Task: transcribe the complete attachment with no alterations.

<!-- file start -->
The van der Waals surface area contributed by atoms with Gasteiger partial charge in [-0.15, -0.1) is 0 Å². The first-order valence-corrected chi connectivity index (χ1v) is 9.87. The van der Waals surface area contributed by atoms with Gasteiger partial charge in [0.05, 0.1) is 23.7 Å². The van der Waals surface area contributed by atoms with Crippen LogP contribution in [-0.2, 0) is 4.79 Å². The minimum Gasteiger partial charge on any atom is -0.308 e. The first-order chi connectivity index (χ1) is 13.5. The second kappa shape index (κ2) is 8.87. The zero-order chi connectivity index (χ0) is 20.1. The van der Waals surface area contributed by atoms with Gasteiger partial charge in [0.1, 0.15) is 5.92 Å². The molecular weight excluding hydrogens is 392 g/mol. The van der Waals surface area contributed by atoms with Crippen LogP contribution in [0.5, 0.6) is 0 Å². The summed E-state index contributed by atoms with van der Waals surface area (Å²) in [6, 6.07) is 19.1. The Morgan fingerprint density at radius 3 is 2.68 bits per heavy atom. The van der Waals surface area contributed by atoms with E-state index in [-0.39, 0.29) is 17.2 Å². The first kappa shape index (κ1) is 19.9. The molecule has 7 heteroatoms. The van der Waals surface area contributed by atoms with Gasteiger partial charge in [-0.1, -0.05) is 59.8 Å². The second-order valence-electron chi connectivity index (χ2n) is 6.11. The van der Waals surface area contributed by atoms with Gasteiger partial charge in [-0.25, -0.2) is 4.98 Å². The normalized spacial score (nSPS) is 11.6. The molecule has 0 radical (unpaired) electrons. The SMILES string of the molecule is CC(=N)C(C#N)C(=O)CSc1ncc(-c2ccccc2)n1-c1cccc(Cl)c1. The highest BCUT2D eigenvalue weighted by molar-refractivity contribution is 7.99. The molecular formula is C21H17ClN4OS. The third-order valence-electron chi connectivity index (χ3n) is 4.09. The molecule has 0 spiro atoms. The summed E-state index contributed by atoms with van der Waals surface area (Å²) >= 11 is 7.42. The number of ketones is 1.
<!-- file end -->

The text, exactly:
The van der Waals surface area contributed by atoms with Gasteiger partial charge in [-0.15, -0.1) is 0 Å². The first-order valence-corrected chi connectivity index (χ1v) is 9.87. The van der Waals surface area contributed by atoms with Gasteiger partial charge in [0.05, 0.1) is 23.7 Å². The van der Waals surface area contributed by atoms with Crippen LogP contribution in [-0.2, 0) is 4.79 Å². The minimum Gasteiger partial charge on any atom is -0.308 e. The first-order chi connectivity index (χ1) is 13.5. The second kappa shape index (κ2) is 8.87. The zero-order chi connectivity index (χ0) is 20.1. The van der Waals surface area contributed by atoms with Gasteiger partial charge in [0.1, 0.15) is 5.92 Å². The molecular weight excluding hydrogens is 392 g/mol. The van der Waals surface area contributed by atoms with Crippen LogP contribution in [0.5, 0.6) is 0 Å². The summed E-state index contributed by atoms with van der Waals surface area (Å²) in [6, 6.07) is 19.1. The Morgan fingerprint density at radius 3 is 2.68 bits per heavy atom. The van der Waals surface area contributed by atoms with E-state index in [-0.39, 0.29) is 17.2 Å². The first kappa shape index (κ1) is 19.9. The molecule has 7 heteroatoms. The van der Waals surface area contributed by atoms with Gasteiger partial charge in [-0.1, -0.05) is 59.8 Å². The second-order valence-electron chi connectivity index (χ2n) is 6.11. The van der Waals surface area contributed by atoms with Gasteiger partial charge in [-0.25, -0.2) is 4.98 Å². The normalized spacial score (nSPS) is 11.6. The molecule has 0 radical (unpaired) electrons. The SMILES string of the molecule is CC(=N)C(C#N)C(=O)CSc1ncc(-c2ccccc2)n1-c1cccc(Cl)c1. The highest BCUT2D eigenvalue weighted by molar-refractivity contribution is 7.99. The molecular formula is C21H17ClN4OS. The third-order valence-electron chi connectivity index (χ3n) is 4.09. The molecule has 0 spiro atoms. The summed E-state index contributed by atoms with van der Waals surface area (Å²) >= 11 is 7.42. The number of ketones is 1.